by Anthony King
Have you ever watched a movie and felt like you you just snorted a six-foot line of coke? Now, I've never done cocaine before but I imagine watching a Safdie Bros. film is the equivalent of doing blow. That's why I've needed some sort of release after seeing Good Time and Uncut Gems, whether that be a drink, a cigarette, a “fun” movie, or all of the above. That's one reason I've paired these two films. The other reason is because of the slightest of connections: a heist gone wrong. Other than that, Good Time and Reservoir Dogs really have nothing in common.
The Safdies and QT are pros at creating the anti-hero, whether that's Mr. White or Vincent Vega or Connie Nikas or Howard Ratner. These characters are horrible human beings, but their creators showcase their humanity so well that we as the audience can't help but feel somewhat of a connection. The other thing is the Safdies and QT have casting down to an exact science. Robert Pattinson in Good Time showed the world he wasn't just a moody, pale faced, teenage vampire. He was given a role that no one else could play. The same goes for any of the main characters in Dogs. You can't even imagine anyone besides Michael Madsen dancing to “Stuck In the Middle With You.” Steve Buscemi is the only Mr. Pink. Harvey Keitel is the only Mr. White. In that sense, these are two wholly original movies. Of course, there's plenty of influence to be seen in each, but it's the characters and the actors who portray those characters who make these two one-of-a-kind films.
This is a career-defining/changing/revealing performance for Pattinson. Benny Safdie is amazing as Nick. He has a very distinct look and he knows how to use it. And while this isn't their first feature, this put the Safdies on the map. Jennifer Jason Leigh shows up for a minute and she's brilliant as always. Every single performance, shot, and song is completely authentic. If you're willing to go along for a ride with some not-so-great people, you will love this movie (even if you only watch it once).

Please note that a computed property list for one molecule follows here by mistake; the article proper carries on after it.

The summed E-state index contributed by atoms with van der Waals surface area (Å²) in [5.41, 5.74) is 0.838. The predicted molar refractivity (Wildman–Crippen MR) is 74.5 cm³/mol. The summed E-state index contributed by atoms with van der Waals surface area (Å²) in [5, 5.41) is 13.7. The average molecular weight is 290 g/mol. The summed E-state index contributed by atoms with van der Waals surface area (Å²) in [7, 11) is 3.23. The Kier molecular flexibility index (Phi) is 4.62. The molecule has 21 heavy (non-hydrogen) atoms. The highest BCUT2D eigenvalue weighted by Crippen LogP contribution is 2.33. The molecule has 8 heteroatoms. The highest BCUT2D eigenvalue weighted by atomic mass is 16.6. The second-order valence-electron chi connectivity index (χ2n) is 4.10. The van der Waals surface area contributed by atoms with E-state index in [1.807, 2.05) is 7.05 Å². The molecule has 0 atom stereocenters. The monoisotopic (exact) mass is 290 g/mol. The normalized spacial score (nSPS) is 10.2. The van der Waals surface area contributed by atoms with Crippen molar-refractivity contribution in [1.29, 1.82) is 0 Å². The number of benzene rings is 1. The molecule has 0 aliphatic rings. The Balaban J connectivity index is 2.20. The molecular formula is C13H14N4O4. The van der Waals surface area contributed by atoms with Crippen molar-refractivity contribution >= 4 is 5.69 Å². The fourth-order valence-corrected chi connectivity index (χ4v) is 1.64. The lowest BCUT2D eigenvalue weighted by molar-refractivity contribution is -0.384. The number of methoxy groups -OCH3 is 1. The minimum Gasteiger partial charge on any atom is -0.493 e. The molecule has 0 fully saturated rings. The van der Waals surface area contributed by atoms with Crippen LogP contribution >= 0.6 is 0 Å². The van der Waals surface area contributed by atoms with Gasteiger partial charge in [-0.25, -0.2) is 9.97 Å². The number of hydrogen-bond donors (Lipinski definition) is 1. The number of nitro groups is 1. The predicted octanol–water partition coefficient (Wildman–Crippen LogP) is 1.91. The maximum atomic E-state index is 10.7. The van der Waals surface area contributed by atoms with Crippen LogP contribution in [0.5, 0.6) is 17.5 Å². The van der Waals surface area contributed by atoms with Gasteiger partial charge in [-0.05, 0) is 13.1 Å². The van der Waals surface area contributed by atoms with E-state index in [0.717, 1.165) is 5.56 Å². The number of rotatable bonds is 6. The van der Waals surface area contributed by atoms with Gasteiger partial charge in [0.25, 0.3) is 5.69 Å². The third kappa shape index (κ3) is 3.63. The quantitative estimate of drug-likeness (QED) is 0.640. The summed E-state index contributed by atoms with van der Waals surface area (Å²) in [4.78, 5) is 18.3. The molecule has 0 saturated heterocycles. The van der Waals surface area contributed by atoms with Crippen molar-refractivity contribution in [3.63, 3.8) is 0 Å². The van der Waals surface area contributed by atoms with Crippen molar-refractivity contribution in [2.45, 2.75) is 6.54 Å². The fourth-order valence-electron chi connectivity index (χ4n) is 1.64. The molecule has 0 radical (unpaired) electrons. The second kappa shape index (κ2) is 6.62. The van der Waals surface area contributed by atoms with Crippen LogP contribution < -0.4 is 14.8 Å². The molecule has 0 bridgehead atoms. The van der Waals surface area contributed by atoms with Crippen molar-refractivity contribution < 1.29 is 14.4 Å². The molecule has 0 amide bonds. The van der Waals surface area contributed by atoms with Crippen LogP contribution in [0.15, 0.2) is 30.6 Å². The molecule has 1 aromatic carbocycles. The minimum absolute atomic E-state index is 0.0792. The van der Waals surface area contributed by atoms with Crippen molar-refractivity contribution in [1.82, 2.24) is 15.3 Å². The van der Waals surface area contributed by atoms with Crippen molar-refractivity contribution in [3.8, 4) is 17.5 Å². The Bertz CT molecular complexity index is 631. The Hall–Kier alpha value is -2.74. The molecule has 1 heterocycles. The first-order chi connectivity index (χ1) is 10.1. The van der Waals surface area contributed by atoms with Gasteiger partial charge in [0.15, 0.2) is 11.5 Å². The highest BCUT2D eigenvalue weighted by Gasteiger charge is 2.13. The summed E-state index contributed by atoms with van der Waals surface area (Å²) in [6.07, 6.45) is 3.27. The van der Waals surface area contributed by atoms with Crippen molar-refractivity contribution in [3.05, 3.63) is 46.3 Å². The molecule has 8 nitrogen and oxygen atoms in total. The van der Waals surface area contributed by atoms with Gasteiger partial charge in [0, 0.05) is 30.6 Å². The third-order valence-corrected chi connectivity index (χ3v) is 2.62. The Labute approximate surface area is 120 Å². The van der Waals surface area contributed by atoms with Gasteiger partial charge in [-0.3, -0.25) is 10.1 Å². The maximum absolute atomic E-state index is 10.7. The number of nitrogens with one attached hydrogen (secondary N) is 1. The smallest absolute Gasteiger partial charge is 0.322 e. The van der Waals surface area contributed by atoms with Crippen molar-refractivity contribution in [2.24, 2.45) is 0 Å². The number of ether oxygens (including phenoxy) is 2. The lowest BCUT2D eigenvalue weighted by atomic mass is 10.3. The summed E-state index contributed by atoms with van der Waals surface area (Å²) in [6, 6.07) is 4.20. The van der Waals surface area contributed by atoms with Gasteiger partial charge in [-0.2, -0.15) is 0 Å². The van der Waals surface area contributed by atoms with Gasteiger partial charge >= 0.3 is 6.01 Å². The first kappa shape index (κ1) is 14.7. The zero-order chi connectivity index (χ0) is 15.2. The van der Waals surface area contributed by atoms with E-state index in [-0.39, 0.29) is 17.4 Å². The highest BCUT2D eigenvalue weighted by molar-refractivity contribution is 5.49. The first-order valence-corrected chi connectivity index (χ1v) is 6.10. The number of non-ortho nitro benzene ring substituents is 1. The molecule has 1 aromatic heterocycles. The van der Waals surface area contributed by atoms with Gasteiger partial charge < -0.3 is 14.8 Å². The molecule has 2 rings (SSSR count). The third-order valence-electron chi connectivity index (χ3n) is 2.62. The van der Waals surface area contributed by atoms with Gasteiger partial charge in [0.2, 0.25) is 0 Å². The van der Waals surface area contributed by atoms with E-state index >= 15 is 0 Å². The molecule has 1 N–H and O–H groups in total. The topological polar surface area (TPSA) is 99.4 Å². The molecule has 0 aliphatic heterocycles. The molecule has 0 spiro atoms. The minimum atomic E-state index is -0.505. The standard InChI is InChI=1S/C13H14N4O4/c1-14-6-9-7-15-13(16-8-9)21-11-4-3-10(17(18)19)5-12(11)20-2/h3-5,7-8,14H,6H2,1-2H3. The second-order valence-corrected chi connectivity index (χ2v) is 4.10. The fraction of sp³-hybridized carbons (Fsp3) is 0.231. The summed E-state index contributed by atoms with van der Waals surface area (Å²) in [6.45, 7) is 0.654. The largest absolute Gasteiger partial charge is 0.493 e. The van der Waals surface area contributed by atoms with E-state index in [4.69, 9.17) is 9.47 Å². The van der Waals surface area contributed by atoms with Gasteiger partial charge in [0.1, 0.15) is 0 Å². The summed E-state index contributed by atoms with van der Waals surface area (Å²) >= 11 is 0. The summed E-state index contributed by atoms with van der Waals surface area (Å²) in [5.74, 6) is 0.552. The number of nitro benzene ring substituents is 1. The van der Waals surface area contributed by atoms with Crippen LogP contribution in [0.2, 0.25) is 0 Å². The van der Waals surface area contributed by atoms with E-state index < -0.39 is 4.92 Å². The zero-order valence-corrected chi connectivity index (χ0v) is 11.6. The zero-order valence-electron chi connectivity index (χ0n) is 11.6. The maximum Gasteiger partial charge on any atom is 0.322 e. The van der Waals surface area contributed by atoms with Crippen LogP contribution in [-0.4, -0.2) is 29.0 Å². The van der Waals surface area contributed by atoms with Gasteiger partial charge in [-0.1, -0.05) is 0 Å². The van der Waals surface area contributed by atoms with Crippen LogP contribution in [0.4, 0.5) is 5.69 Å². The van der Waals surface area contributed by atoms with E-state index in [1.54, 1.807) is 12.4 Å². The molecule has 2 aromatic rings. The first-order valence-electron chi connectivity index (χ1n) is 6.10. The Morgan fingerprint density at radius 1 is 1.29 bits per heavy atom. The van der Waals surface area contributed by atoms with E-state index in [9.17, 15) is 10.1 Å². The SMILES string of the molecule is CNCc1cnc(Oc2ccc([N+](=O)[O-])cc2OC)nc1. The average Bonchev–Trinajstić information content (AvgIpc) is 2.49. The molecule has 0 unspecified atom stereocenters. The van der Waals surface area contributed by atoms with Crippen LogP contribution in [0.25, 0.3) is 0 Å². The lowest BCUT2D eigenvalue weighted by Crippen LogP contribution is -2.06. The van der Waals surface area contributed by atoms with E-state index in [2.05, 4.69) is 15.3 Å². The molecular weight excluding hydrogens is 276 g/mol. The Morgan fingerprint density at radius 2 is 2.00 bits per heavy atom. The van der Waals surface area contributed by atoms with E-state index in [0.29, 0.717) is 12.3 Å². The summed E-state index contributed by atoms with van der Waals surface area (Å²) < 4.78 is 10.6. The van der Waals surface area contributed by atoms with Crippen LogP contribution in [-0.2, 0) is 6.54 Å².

Like all of their features and shorts, the Safdies have created a balls-to-the-wall, INTENSE, movie. The movie ends and you don't know how you're supposed to feel. Your blood pressure has sky-rocketed, your heart is racing, maybe you're crying (like me the second time I saw it), maybe your staring in disbelief (like me the first time I saw it). That drink or cigarette will help. Watch Good Time all the way through the credits, get up and make that drink, take a smoke break outside and get some fresh air, and then come back in and pop in something fun. Might I suggest Reservoir Dogs?
Pulp Fiction for the first time the weekend before, and he asked if I'd ever seen Reservoir Dogs? I'd never heard of it. He told me to call my parents and tell them I wouldn't be home for dinner. Ben wheeled out his old tube TV and VCR and we sat in his basement mudroom and watched Reservoir Dogs. Having seen Pulp Fiction only two days prior, I was now a Tarantino disciple.
Just like Connie Nikas in Good Time, we're watching a group of men who are not good people. But we learn who the good bad ones are and who the bad bad ones are and we pick our favorites. Like any QT, it's all about the dialogue. And that's where perfect casting comes into play again. Not just any actor can deliver Tarantino dialogue; probably because he usually writes for specific people. But after the bottle of speed you just downed by watching Good Time, you need to have that beautiful release, and nothing is a better release than a Tarantino film.